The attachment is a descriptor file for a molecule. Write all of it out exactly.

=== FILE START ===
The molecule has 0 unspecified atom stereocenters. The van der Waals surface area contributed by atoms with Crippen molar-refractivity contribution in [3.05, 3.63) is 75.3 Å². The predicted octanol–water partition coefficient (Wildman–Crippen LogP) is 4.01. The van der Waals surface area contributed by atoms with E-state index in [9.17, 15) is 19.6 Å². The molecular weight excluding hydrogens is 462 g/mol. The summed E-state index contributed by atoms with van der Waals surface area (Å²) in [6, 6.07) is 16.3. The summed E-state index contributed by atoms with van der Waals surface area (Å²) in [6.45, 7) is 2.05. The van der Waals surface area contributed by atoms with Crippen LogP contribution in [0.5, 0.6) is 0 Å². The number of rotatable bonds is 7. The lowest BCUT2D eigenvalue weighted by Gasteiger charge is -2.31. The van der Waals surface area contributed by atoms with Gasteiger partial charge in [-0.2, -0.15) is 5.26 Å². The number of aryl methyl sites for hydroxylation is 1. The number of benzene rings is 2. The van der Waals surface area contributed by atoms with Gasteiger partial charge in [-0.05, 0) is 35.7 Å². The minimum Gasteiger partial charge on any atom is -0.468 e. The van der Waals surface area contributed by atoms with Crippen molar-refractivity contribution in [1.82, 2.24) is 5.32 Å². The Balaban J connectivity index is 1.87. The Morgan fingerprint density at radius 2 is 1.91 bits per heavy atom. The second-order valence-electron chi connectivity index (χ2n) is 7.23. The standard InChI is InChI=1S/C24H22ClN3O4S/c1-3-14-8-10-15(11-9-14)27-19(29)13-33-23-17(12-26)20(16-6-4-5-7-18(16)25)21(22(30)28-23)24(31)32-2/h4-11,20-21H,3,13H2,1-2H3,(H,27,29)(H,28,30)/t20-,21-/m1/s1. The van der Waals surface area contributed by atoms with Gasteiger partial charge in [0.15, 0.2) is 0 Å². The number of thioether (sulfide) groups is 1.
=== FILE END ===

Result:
The molecule has 0 unspecified atom stereocenters. The van der Waals surface area contributed by atoms with Crippen molar-refractivity contribution in [3.05, 3.63) is 75.3 Å². The predicted octanol–water partition coefficient (Wildman–Crippen LogP) is 4.01. The van der Waals surface area contributed by atoms with E-state index in [9.17, 15) is 19.6 Å². The molecular weight excluding hydrogens is 462 g/mol. The summed E-state index contributed by atoms with van der Waals surface area (Å²) in [6, 6.07) is 16.3. The summed E-state index contributed by atoms with van der Waals surface area (Å²) in [6.45, 7) is 2.05. The van der Waals surface area contributed by atoms with Crippen LogP contribution in [0.5, 0.6) is 0 Å². The number of rotatable bonds is 7. The lowest BCUT2D eigenvalue weighted by Gasteiger charge is -2.31. The van der Waals surface area contributed by atoms with Gasteiger partial charge in [-0.2, -0.15) is 5.26 Å². The number of aryl methyl sites for hydroxylation is 1. The number of benzene rings is 2. The van der Waals surface area contributed by atoms with Gasteiger partial charge in [-0.05, 0) is 35.7 Å². The minimum Gasteiger partial charge on any atom is -0.468 e. The van der Waals surface area contributed by atoms with Crippen molar-refractivity contribution in [1.82, 2.24) is 5.32 Å². The Balaban J connectivity index is 1.87. The Morgan fingerprint density at radius 2 is 1.91 bits per heavy atom. The second-order valence-electron chi connectivity index (χ2n) is 7.23. The standard InChI is InChI=1S/C24H22ClN3O4S/c1-3-14-8-10-15(11-9-14)27-19(29)13-33-23-17(12-26)20(16-6-4-5-7-18(16)25)21(22(30)28-23)24(31)32-2/h4-11,20-21H,3,13H2,1-2H3,(H,27,29)(H,28,30)/t20-,21-/m1/s1. The van der Waals surface area contributed by atoms with Gasteiger partial charge in [0.15, 0.2) is 0 Å². The number of thioether (sulfide) groups is 1.